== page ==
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Dr. H.W. Brands featured on UT home page

Andrew Jackson biography reveals how first populist president changed the way the nation elects its leaders

Posted: November 8, 2005

The United States' seventh president and the first "everyman" to be elected to our highest office, Jackson was early America's most vocal champion of democracy. His legacy can be seen every day in contemporary politics-when candidates roll up their sleeves and don hard hats to demonstrate that they are regular folks, when America's foreign policy heralds the spread of democracy across the planet.

Yet apart from his well-coifed appearance on our $20 bill, most Americans know little about Jackson today. The odd discrepancy between Jackson's reputation during his own time and his current reputation piqued the curiosity of Dr. H.W. Brands, a writer and professor in the Department of History at The University of Texas at Austin.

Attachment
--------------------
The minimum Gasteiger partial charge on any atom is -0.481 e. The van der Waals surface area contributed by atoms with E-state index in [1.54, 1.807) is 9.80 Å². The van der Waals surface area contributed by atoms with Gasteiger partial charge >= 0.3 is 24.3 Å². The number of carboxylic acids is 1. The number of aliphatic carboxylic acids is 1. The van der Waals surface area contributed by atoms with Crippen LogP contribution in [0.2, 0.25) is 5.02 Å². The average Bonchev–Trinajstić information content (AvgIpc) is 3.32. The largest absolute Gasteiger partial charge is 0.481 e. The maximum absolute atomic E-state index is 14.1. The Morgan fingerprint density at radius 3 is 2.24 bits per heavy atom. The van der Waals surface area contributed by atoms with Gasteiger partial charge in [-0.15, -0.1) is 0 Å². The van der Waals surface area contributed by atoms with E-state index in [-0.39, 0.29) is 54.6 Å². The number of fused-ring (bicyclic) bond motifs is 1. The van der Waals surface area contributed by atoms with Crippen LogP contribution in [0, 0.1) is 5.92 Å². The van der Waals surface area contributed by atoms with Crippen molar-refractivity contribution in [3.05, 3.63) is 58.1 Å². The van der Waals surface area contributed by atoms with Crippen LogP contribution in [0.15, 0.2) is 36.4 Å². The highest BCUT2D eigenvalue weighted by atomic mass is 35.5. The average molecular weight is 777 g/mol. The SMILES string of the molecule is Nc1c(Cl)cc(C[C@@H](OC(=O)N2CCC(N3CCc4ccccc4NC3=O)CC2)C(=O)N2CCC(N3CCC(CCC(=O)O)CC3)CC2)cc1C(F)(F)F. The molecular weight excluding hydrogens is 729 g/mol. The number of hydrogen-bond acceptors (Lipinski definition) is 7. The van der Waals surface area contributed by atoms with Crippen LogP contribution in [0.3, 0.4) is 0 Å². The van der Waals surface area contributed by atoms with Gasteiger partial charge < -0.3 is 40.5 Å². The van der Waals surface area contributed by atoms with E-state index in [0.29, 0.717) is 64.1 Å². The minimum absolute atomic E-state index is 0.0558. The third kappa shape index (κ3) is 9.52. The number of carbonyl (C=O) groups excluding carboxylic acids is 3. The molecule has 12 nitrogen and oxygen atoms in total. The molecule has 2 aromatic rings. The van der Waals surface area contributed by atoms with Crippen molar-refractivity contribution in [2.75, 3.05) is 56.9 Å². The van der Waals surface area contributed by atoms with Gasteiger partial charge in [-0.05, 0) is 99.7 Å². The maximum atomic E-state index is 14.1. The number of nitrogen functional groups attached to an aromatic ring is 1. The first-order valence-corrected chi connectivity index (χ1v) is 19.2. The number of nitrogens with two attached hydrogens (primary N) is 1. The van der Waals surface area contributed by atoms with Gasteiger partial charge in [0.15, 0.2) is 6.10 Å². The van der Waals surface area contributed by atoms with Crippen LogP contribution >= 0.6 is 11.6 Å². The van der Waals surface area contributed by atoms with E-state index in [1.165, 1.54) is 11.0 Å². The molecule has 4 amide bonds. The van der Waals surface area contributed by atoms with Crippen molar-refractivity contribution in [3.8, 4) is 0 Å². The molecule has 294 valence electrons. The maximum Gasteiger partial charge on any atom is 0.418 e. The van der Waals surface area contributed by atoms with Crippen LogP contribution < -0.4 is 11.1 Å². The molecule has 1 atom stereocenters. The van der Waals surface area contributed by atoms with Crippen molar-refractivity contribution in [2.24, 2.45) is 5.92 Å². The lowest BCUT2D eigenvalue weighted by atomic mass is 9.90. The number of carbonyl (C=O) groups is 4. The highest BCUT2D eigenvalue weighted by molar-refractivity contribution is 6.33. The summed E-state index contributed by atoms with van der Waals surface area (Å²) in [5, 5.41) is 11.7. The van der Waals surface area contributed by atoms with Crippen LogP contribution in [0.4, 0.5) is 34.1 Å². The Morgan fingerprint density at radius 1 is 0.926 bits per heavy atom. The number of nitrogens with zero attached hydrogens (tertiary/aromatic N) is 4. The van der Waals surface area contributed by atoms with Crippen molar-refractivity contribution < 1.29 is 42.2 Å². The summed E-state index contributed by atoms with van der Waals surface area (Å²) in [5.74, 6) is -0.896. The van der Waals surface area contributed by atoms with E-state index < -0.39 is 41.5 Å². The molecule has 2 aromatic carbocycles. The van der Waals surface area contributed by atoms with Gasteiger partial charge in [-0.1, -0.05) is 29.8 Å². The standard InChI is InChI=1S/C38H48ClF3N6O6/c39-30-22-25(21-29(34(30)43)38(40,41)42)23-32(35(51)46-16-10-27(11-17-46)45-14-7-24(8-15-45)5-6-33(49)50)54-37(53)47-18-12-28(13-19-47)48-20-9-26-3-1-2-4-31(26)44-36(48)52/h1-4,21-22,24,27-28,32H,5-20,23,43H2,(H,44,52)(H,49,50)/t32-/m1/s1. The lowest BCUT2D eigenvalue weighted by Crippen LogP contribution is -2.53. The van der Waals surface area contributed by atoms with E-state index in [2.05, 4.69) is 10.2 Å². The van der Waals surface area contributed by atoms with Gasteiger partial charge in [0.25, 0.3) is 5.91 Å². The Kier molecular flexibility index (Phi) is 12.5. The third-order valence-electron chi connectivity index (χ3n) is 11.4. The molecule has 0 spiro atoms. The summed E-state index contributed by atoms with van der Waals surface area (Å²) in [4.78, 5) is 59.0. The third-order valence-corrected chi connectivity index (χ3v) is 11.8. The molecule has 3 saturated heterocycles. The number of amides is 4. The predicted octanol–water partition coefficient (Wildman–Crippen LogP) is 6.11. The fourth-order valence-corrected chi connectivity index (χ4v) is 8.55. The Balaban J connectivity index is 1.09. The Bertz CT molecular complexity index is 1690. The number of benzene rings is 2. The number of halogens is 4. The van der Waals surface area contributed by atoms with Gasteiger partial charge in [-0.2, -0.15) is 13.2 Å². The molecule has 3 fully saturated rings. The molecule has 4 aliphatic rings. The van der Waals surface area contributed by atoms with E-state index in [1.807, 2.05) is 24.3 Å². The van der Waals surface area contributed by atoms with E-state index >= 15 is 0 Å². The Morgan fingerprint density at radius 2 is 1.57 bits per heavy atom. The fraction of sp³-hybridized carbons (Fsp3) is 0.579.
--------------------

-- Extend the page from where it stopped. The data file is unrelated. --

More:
"During the 19th century, Jackson was considered to be the most important president of his time," Brands says. "He was really the towering figure of public life from 1815 almost up to the Civil War. The fundamental question I wanted to answer was why Jackson was so important in his day."

Brands does just that in his recently published biography, "Andrew Jackson: His Life and Times." The first comprehensive biography of Jackson in decades, it's been enthusiastically reviewed and jumped quickly onto the bestseller lists. It's Brands's 20th book, and as always, he tells sweeping stories with an attention to detail and engaging narration.

In "Andrew Jackson," Brands takes the reader back to a time when democracy was new and the fate of the country was generally seen to be in question, a time contemporary Americans may have a hard time imagining.

"The whole American political experiment was very tenuous during Jackson's era," Brands says, "and that's something that's very difficult for our generation to recapture because we know that the U.S. is the most powerful country in the world and has been for 100 years. It's very easy to read back in history and assume that this outcome was inevitable."

Photo by Marsha Miller

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